Don't Lose Sight Once Power Is Restored
As a born New Yorker, I’ll argue that New York is the best city in the world, if not the center of the universe. :-)
It also is the center of global media -- or at least most major media companies. Compared to any other place in the world, we have perhaps the highest concentration and greatest total volume of reporters, producers, editors, writers, hosts and pundits. They have soapboxes and disproportionately large megaphones.
As a result, bad things that happen in New York tend to receive extreme media attention. That was the case with the Sep.11 terrorist attacks, and that most certainly is the case with Hurricane Sandy. Her stories and images are reaching far and wide.
This was underscored by my mother, who teaches aboriginal children at a small rural school in the Australian outback. Since days before the arrival of Hurricane Sandy, her teaching colleagues reminded her continually of our dangerous situation, and she continually let me know they were all praying for us. I think my mother was more nervous about the safety of my family than I was. Maybe she was right and just being a good mom. Maybe the media reports had some influence. Maybe it was a little of both.
New Jersey, New York and neighboring states were hit hard by Hurricane Sandy, and I hope the national and global attention the residents receive from the extreme media attention help them gather the necessary support to rebuild as soon as possible. Indeed, the region will rebuild. I have no doubt about that.
But I also hope Hurricane Sandy’s aftermath in the New York spotlight will continue and drive our attention to other important and long-term issues.
1. Climate change. I’m not a climatologist, and I have no idea whether the severity of Hurricane Sandy had anything to do with global warming. However, there seems to be a consensus that global warming is occurring, and heightened attention to this serious issue is a good thing for the sustainability of our planet.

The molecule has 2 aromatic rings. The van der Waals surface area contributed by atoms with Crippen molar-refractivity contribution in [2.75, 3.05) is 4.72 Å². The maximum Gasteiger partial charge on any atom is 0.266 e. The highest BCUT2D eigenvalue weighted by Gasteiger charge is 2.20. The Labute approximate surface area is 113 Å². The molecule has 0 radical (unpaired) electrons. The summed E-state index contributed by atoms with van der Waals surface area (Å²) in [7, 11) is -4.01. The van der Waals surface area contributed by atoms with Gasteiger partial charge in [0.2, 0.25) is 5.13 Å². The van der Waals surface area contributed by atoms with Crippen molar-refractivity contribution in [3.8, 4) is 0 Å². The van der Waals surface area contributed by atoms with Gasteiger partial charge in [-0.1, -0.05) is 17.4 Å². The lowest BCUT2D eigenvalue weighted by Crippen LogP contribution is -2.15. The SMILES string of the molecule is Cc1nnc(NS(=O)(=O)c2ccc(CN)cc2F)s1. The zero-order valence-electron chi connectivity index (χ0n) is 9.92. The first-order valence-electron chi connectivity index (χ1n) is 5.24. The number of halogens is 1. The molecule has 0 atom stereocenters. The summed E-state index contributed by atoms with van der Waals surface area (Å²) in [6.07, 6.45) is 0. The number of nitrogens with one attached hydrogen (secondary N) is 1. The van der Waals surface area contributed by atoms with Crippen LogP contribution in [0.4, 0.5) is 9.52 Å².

2. Energy conservation and independence. We have an energy addiction that must be alleviated. I now frequently walk past lines of cars a half-mile long, with drivers waiting hours to fill up their tanks before that gas station runs dry. Many of these drivers are not only fueling up their cars, but also their portable gas containers to operate their home generators. If a car is not part of your life, power-hungry electronic devices most certainly are. In the seven days after Hurrican Sandy, phone charging seems to have received equal airtime to food, water and shelter in local disaster relief bulletins.
3. Social class and poverty. We have an underprivileged, forgotten class who need help. It is easy for most of us to fall into our comfortable routines and social circles. It is times and high-profile stages like this that underscore how many unlucky neighbors could use support from those who have the resources.
I remember the aftermath and global spotlight of Sept. 11., which parked a period of support and empathy for New Yorkers and America at large. We eventually lost that.
To be sure, the aftermath of Hurricane Sandy is an entirely different situation. Still, it is a large-scale disaster that provides us a unique opportunity to capture global support and empathy, and channel it toward important, long-term social issues.
Let’s not lose sight once the power is restored.